Harold Trask's quest for the perfect pig began in 1978. Consumers wanted lean meat and would have nothing else. Pork had to change or face gastronomic oblivion.
"So we bred for lean," said Trask, a rough-cut hog farmer from the central Iowa flatlands. The idea was to achieve "lean pork"--a linguistic contradiction in terms and a sharp break with tradition in an industry that 40 years ago prided itself on 35 pounds of fat-per-animal "lard hogs" that provided shortening for an entire nation.
But it appears to have worked. Last month the University of Wisconsin, working in conjunction with the hog-raising industry and the U.S. Department of Agriculture, published a study showing that retail pork in 1990 was 31% lower in fat, and had 17% fewer calories and 10% less cholesterol than it did in the USDA's 1983 nutrient handbook.
The study is not without its detractors. Jayne Hurley, a nutritionist for the nonprofit Center for Science in the Public Interest, said it is misleading.
"Certain cuts are leaner than they were, but how available are they, and how much fat does the average cut of pork have? The study doesn't tell us." For these reasons, Hurley said, the industry "has not proved" its claim that pork is "the other white meat."
But for Russ Sanders, executive vice president of the National Pork Producers Council, the study is a watershed in a decade-long effort to redeem and renovate the nation's pork supply:
"Pork was the first meat that addressed the fat issue," said Sanders, whose Council represents 100,000 hog farmers nationwide. "We're on a product improvement curve that's probably unprecedented in the business."
Modesty is not a virtue of an organization whose goal is to make pork "the meat of choice by the year 2000." They have a way to go, but they are gaining--somewhat.
USDA forecasts that the United States in 1990 will consume 8 million tons of pork and 12.1 million tons of beef, the country's biggest-selling meat. In 1986, the numbers were 7.6 million tons for pork and 13.2 million tons for beef.
These gains would be more impressive if chicken hadn't eclipsed them during the same period, with consumption of broilers rising from 6.9 million tons in 1986 to an estimated 8.8 million tons this year.
Barry Pfouts, the council's vice president for product marketing, nonetheless remains optimistic that "chicken and fish fatigue" will set in. When it does, he says, pork will take up the slack.
In the meantime, the council will continue urging more restaurants to serve more pork to more people, and urging supermarkets to put more pork in more stores. The council has even trademarked its own 1 1/2-inch-thick boneless loin chop as "America's cut."
"We're trying to build some long-lost romance for the product," Pfouts said. "I mean, let's face it, raising pigs is not glamorous."
Few would dispute him. If cattle ranching is outlaws, stampedes and blazing six-guns under the big skies of Marlboro Country, hog farming is a bunch of low-roofed sheds filled with ugly, oinking close-to-the-ground creatures whose chief characteristic lends credence to the phrase: "They stink like pigs."
"They do smell some," Trask conceded. "You want to watch your feet."
The revitalization of the nation's pork industry began with producers such as Trask, a 44-year-old Iowa State University graduate who started hog farming in 1972 with 10 sows and 320 acres of rented land.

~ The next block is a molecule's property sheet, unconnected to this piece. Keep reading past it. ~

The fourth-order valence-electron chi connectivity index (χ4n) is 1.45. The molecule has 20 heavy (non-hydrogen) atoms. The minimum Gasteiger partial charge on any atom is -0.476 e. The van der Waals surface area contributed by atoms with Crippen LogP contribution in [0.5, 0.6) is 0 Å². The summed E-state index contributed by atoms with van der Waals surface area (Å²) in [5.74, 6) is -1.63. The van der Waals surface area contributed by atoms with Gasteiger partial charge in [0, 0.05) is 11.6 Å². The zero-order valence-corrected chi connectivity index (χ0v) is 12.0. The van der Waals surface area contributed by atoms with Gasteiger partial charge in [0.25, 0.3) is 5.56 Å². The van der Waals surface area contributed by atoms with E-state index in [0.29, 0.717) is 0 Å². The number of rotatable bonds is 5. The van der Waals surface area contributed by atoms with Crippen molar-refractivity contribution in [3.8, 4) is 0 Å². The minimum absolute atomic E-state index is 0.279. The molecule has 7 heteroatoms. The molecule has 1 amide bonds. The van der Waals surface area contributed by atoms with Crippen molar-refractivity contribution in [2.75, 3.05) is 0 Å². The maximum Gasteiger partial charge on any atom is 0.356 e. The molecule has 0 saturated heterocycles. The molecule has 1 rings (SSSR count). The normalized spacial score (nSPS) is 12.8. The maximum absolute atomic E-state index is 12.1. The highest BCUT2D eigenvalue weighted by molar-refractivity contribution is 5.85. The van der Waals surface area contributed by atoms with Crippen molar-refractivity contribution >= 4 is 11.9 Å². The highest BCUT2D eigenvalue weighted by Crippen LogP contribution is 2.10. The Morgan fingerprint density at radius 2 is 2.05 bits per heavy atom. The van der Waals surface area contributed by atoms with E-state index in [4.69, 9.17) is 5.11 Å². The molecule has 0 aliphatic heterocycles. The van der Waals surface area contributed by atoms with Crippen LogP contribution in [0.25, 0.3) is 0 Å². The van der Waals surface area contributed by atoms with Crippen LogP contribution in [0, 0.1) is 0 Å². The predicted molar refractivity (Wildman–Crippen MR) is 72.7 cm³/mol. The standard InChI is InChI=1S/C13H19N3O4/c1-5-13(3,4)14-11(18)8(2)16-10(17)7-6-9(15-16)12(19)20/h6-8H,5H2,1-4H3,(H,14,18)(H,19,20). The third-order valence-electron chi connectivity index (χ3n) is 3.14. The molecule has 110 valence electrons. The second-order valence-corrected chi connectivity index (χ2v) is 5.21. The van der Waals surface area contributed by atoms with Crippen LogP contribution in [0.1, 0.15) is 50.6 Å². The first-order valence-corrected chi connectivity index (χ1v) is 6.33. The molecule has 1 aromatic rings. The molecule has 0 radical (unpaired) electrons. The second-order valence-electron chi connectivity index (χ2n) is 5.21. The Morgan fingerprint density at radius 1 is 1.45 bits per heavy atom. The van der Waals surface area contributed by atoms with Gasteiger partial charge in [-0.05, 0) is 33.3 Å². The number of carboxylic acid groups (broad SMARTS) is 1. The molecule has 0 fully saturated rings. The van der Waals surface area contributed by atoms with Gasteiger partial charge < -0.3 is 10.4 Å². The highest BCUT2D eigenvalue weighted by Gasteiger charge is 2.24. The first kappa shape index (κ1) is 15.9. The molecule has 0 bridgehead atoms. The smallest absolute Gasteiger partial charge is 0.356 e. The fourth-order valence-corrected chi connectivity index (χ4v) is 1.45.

Today he has 220 sows, each of which produces an average of 2.26 litters per year of eight to 10 piglets each for a total of about 4,200 pigs for market, averaging from 220 to 260 pounds. He sells 50 to 90 pigs per week, depending on the price. Every transaction, as well as the medical and growth history of every animal he owns, is registered with a computer company he has under contract. The firm presents him with a weekly printout.
"I've got a reputation for knowing the markets better than anyone," Trask said. "It's nerve-wracking. I spend about an hour a day seriously looking at the market, maybe two. I don't market perfectly, but I'm in the top third."
The hog farmer as commodity broker is one break with the past. Another is the relative importance that farmers accord their pigs. Thirty years ago, swine were an afterthought--animals that would eat some of the extra feed corn that Iowa and other Midwestern states produce in such astonishing abundance.
Today, raising pigs is so sophisticated that farmers cannot afford simply to let their charges run loose in the yard all day. Most Iowa pig farmers grow corn, but the pigs are what take the time and effort.
"I make about half my income from pork and half from grain," Trask said. "But, yeah, I consider myself a pork producer."
Trask lives on his family's 120-acre farm in Renwick, about 100 miles north of Des Moines, and conducts his business in a clutch of nondescript buildings divided into compartments dedicated to each stage of pig development: breeding, birthing, weaning, growing and "finishing"--readying pigs for market.
Native intelligence and skill brought Trask some early success, but in 1978 he began to take an interest in leaner pigs. Lard was passe, and pork had begun a slide into obscurity, what the council's Sanders calls "two dried-out pork chops to feed the kids on Wednesday night."
To overhaul the product, Trask and his peers became geneticists, able to juggle breeds, bloodlines and family trees in a continuing search for the perfect animal. Trask today can bewilder the casual questioner in about 30 seconds, but his essential message is simple: Breeding leaner pigs is easy; breeding lean pigs that are good reproducers is harder.
"Five, six years ago we had the leanest animals that we ever had," Trask said. "But they couldn't survive because they couldn't move. We had to breed back for a freer-muscled pig."